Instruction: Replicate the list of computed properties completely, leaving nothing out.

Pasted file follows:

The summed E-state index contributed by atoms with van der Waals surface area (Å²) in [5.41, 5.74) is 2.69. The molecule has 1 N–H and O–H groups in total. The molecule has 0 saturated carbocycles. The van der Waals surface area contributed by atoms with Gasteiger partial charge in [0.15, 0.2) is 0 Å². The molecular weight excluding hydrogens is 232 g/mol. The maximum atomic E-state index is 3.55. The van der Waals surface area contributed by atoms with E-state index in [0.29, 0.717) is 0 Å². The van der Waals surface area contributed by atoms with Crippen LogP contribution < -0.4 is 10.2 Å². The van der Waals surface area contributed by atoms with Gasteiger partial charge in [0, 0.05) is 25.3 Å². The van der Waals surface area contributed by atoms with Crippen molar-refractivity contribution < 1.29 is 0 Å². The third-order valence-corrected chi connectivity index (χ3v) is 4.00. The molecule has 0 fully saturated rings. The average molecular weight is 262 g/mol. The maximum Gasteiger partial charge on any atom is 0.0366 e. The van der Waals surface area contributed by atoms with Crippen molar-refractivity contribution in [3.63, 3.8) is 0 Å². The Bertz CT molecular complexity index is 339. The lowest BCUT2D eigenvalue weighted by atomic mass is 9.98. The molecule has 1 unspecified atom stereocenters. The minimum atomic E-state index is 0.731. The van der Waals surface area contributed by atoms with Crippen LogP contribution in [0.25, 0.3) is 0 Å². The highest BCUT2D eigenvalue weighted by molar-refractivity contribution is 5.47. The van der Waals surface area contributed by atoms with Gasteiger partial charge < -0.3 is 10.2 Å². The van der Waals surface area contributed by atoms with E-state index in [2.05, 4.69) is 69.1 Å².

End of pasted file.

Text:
The summed E-state index contributed by atoms with van der Waals surface area (Å²) in [5.41, 5.74) is 2.69. The molecule has 1 N–H and O–H groups in total. The molecule has 0 saturated carbocycles. The van der Waals surface area contributed by atoms with Gasteiger partial charge in [0.15, 0.2) is 0 Å². The molecular weight excluding hydrogens is 232 g/mol. The maximum atomic E-state index is 3.55. The van der Waals surface area contributed by atoms with E-state index in [0.29, 0.717) is 0 Å². The van der Waals surface area contributed by atoms with Crippen LogP contribution < -0.4 is 10.2 Å². The van der Waals surface area contributed by atoms with Gasteiger partial charge in [0, 0.05) is 25.3 Å². The van der Waals surface area contributed by atoms with Crippen molar-refractivity contribution < 1.29 is 0 Å². The third-order valence-corrected chi connectivity index (χ3v) is 4.00. The molecule has 0 fully saturated rings. The average molecular weight is 262 g/mol. The maximum Gasteiger partial charge on any atom is 0.0366 e. The van der Waals surface area contributed by atoms with Crippen molar-refractivity contribution in [3.63, 3.8) is 0 Å². The Bertz CT molecular complexity index is 339. The lowest BCUT2D eigenvalue weighted by atomic mass is 9.98. The molecule has 1 unspecified atom stereocenters. The minimum atomic E-state index is 0.731. The van der Waals surface area contributed by atoms with Crippen LogP contribution in [0.25, 0.3) is 0 Å². The highest BCUT2D eigenvalue weighted by molar-refractivity contribution is 5.47. The van der Waals surface area contributed by atoms with Gasteiger partial charge < -0.3 is 10.2 Å². The van der Waals surface area contributed by atoms with E-state index in [2.05, 4.69) is 69.1 Å².